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Observation ttH, when the Higgs is accompanied by two top quarks

Observation ttH, when the Higgs is accompanied by two top quarks

Following the discovery of the Higgs boson in 2012, a new major step has just been taken in understanding the mechanism that confers a mass to the elementary particles constituting matter. The ATLAS collaboration, which operates one of the giant detectors scanning the proton collisions produced by the CERN Large Hadron Collider (LHC) in Geneva, announced this morning at the LHCP conference in Bologna that it has observed the simultaneous production of the boson of Higgs and two top quarks, colloquially called "ttH production" by the experts.

"This is a fundamental measurement in the exploration of the Higgs mechanism," commented Karl Jakobs, spokesperson for 3,000 physicists around the world forming the ATLAS collaboration. This result firmly establishes that the Higgs boson interacts directly with the quarks, which make up the protons and neutrons of matter. Moreover, the top quark being the most massive elementary particle, this measurement is a precise probe of the nature of this interaction.

"This research is one of the most difficult ever conducted in the experiment," explains Fabio Cerutti, who coordinates all of the Higgs boson studies in ATLAS. In fact, this result, corroborated by CMS, the other great experience of the LHC, is a feat in more ways than one.
Diphoton invariant mass spectrum observed in 79.8 fb-1 of 13 TeV weighted in sensitive BDT ttH regions.
The continuous red curve shows the signal-plus-background pattern adjusted with the Higgs boson mass constrained to 125.09 ± 0.24 GeV. The non-resonant and total background components of the fit are represented by the dashed blue curve and the dashed green curve.

The result announced today is indeed the result of a staged analysis strategy carried out by many teams of the collaboration, exploiting the data collected between 2015 and 2017 at an energy of 13 TeV. At first, it is the disintegration of the Higgs boson in two quarks bottom that has been investigated. This is indeed the most likely disintegration, but it is very difficult to observe in the detector. With the accumulation of more data, it became possible to look for the decays of the Higgs boson including a pair of W bosons, a rarer mode but producing leptons, less ambiguous to identify in the detector. Finally, more recently, even rarer, but very clear experimental decay modes have also been combined. This is particularly the case of the disintegration of the Higgs boson in two photons which occurs once for 500 disintegrations. The combination of all these measures led to the observation of the ttH production with a statistical sensitivity of 6.3 standard deviations, thus beyond the threshold of 5 standard deviations traditionally required for a discovery. This threshold means that if the ttH production did not exist, the experiment had, at the most, about one chance out of 3.5 million to observe it by mistake.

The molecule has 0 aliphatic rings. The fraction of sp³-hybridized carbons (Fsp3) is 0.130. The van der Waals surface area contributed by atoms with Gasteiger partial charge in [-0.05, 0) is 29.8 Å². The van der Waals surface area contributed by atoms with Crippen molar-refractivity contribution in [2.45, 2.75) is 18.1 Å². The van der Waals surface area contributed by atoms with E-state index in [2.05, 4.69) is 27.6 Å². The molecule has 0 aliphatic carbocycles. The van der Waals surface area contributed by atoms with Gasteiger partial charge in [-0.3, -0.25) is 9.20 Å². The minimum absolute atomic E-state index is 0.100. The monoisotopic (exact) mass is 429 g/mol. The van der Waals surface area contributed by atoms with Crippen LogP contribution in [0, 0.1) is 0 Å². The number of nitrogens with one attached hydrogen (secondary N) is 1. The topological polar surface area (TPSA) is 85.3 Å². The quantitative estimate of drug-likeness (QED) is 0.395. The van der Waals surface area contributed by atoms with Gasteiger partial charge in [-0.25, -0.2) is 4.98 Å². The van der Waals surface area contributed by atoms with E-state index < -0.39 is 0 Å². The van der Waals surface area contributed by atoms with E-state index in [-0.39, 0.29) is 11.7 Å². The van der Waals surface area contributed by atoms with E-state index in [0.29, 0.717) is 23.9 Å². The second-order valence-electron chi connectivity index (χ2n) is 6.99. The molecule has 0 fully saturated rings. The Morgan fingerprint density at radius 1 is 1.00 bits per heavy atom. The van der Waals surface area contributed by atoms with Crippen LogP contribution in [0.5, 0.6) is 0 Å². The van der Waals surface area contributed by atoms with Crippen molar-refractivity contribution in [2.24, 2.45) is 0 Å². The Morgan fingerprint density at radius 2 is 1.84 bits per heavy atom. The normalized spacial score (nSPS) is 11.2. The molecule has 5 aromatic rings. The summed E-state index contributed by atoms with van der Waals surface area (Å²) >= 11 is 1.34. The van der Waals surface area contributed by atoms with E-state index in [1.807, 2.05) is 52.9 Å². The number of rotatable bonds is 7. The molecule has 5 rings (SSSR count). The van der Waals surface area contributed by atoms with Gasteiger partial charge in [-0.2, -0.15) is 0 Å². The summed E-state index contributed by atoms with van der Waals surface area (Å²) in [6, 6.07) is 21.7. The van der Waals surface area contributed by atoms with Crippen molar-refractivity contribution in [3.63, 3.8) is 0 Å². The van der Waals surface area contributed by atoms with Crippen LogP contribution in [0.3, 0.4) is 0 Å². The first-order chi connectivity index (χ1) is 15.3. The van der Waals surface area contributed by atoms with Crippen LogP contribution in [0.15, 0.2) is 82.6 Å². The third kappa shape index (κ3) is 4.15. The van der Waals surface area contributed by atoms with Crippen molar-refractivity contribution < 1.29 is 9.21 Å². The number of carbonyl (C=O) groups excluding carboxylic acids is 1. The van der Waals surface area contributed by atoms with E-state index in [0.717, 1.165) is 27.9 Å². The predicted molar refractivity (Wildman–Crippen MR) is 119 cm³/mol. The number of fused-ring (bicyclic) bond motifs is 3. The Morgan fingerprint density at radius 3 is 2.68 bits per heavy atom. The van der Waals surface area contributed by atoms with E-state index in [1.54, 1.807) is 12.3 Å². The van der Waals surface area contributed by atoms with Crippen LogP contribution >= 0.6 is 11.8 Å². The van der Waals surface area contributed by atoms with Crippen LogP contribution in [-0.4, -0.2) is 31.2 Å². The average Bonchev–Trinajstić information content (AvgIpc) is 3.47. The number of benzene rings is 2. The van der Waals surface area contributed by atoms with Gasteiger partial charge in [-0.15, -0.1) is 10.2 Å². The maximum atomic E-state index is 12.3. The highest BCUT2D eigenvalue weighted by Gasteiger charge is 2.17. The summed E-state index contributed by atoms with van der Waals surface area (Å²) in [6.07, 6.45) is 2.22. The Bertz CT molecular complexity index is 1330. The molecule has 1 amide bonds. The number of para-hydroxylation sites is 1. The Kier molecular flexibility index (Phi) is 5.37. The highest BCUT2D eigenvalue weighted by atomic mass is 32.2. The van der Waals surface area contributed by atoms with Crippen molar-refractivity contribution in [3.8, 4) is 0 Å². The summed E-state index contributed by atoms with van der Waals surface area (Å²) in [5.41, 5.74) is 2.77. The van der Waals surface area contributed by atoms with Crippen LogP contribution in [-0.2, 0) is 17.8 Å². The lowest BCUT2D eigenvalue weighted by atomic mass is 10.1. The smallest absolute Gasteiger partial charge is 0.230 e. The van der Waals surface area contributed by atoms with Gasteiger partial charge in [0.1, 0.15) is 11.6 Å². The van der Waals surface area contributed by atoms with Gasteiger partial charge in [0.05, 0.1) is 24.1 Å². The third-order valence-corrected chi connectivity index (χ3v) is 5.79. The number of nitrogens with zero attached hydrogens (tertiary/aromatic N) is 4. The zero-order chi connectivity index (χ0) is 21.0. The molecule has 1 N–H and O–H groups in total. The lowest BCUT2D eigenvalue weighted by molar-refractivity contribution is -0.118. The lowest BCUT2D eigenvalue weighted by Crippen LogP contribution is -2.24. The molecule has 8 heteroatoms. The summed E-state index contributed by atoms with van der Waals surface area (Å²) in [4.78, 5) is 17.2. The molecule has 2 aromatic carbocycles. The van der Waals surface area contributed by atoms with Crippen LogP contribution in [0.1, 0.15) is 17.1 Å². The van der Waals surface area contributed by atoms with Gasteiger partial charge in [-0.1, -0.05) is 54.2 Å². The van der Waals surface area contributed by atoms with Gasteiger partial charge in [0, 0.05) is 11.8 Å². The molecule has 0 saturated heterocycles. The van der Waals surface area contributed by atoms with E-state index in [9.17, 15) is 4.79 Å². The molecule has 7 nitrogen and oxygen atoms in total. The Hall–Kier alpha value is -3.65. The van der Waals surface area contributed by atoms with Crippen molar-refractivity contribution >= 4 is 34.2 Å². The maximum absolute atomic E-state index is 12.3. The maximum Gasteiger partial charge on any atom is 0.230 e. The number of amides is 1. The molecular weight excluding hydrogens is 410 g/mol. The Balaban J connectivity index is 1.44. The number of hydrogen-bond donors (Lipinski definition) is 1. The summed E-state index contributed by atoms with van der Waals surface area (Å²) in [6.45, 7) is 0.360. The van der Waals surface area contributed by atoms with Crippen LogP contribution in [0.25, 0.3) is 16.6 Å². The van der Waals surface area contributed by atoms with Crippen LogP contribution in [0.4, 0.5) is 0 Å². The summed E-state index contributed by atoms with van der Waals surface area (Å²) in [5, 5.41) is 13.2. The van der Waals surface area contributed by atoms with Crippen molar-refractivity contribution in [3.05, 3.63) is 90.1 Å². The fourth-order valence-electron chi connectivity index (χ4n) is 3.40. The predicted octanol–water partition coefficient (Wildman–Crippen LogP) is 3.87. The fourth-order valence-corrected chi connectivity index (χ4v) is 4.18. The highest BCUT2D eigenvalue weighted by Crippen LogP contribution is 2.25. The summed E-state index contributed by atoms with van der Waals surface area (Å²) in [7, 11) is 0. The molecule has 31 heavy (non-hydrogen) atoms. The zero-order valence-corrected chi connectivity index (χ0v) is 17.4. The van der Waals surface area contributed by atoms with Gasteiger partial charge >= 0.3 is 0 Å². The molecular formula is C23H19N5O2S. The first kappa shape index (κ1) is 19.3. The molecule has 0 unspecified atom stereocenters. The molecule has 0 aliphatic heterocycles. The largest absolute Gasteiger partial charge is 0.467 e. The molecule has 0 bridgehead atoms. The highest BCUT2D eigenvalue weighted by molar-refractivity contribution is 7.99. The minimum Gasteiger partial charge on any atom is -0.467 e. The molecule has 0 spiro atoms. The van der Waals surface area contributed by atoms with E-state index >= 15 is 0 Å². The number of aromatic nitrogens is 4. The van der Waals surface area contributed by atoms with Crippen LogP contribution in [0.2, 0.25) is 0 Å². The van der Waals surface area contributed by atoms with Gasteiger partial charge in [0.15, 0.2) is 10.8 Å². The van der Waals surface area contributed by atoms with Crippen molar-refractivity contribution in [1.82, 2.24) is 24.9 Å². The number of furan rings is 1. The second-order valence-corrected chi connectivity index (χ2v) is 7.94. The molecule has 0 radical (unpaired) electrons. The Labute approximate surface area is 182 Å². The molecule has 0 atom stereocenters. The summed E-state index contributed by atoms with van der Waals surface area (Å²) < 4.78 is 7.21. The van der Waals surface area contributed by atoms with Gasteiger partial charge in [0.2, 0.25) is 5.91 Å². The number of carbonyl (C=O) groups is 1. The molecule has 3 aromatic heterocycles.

LAPP’s ATLAS team played a major role in this study, exploiting its long-standing expertise in the two-photon decay channel, which led to the discovery of the Higgs boson in 2012. Since 2012, the measurement of couplings of the Higgs boson disintegrating into two photons, including the search for the ttH mode, is one of the main activities of the team. Two physicists from the team coordinated this activity in ATLAS for four years. LAPP’s group participated in the implementation of Higgs signal identification methods based on machine learning techniques, and had a essential role in the final statistical adjustment of the diphoton data, which highlighted the ttH production. Based on the local expertise for photon identification, related to the design and construction of part of the electromagnetic calorimeter by the laboratory, the team also played a leading role in improving the photon identification techniques, and to the extent of its effectiveness with the data. In the single diphoton channel, a statistical sensitivity of 4.1 standard deviations was obtained. A member of the group had editorial responsibility for the ATLAS collaboration of the combined publication just released, submitted this morning for publication in Physics Letters B.

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  • Visualization of a data event in the BDT ttH(γγ) hadronic region with the highest signal to background ratio. The photons correspond to the green lines of the electromagnetic calorimeter, while the jets and b-jets are represented respectively by yellow and blue cones.